American dating app major, Match Group, has reportedly announced the launch of a new online service called Stir, a dating app that will exclusively cater to single parents in the United States.
With the new release, the company aims to be able to address the untapped 20 million single-parent demographic that is often under-served by dating apps currently available in the market.
A key feature in the app will be ‘Stir Time’, a scheduling option to help parents overcome the difficulty of coordinating a time to date between their schedules, taking into account certain ‘parent-related’ commitments like children’s activities or other co-parenting arrangements.
The group reported that about one in four single parents, approximately 27%, found difficulty in coordinating schedules as a setback in going on dates.
With Stir Time, users will have the option to indicate what day of the week as well as what time of the day they are free, in terms like ‘morning’, ‘afternoon’, and ‘night’. This way, they will get matched with those having similar schedules.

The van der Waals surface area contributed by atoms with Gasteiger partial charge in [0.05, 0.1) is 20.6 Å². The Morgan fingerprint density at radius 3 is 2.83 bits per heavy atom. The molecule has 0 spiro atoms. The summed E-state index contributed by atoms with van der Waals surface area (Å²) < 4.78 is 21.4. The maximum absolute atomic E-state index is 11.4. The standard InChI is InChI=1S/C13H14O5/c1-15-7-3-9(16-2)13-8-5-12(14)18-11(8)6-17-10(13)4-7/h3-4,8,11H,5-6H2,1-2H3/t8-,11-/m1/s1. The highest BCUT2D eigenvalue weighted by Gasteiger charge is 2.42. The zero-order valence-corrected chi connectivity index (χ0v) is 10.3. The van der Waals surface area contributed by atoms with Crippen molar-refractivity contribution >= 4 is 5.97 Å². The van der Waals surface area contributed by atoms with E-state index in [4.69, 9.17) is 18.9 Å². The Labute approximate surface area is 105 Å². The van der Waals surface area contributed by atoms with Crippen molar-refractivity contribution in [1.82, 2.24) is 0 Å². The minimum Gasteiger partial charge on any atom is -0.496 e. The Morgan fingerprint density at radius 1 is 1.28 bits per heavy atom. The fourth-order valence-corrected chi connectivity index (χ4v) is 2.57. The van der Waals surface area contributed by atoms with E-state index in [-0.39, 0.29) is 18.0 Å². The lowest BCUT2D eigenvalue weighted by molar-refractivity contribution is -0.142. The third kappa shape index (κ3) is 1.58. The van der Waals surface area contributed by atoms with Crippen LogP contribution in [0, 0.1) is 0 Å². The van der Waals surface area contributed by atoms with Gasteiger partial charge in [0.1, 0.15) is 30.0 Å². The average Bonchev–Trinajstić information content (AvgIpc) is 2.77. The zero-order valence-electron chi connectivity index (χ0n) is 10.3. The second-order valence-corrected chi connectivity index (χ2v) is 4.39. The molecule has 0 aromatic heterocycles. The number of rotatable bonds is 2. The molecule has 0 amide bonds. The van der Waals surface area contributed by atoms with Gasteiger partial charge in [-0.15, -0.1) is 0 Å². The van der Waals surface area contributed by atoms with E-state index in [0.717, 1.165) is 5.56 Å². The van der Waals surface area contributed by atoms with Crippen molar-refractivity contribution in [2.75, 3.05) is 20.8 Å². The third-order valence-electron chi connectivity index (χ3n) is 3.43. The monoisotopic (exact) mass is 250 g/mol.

Moreover, the app prompts users to answer questions based on what sort of relationship they are looking for that will also showcase their personality, like what they do on the weekends, what a perfect night without kids would be like, what pets they have, and so on.
Stir will also offer subscriptions with which users can see who likes them, set their profile visibility to only those that they like, rewind accidentally passed profiles, message others before being matched, get their profile boosted, and similar options.
However, apart from focusing on single parents and eliminating the possibility of being matched with someone who is not interested in someone with kids, the app does not offer much in terms of features for parents, such as background checks on potential matches.
Match Group has invested heavily in the background check service Garbo, which has been integrated into Tinder and will be incorporated in its other apps as well.
The app also does not allow users to specify the age or age range of their children and lacks advanced filtering options, like rival app Bumble has.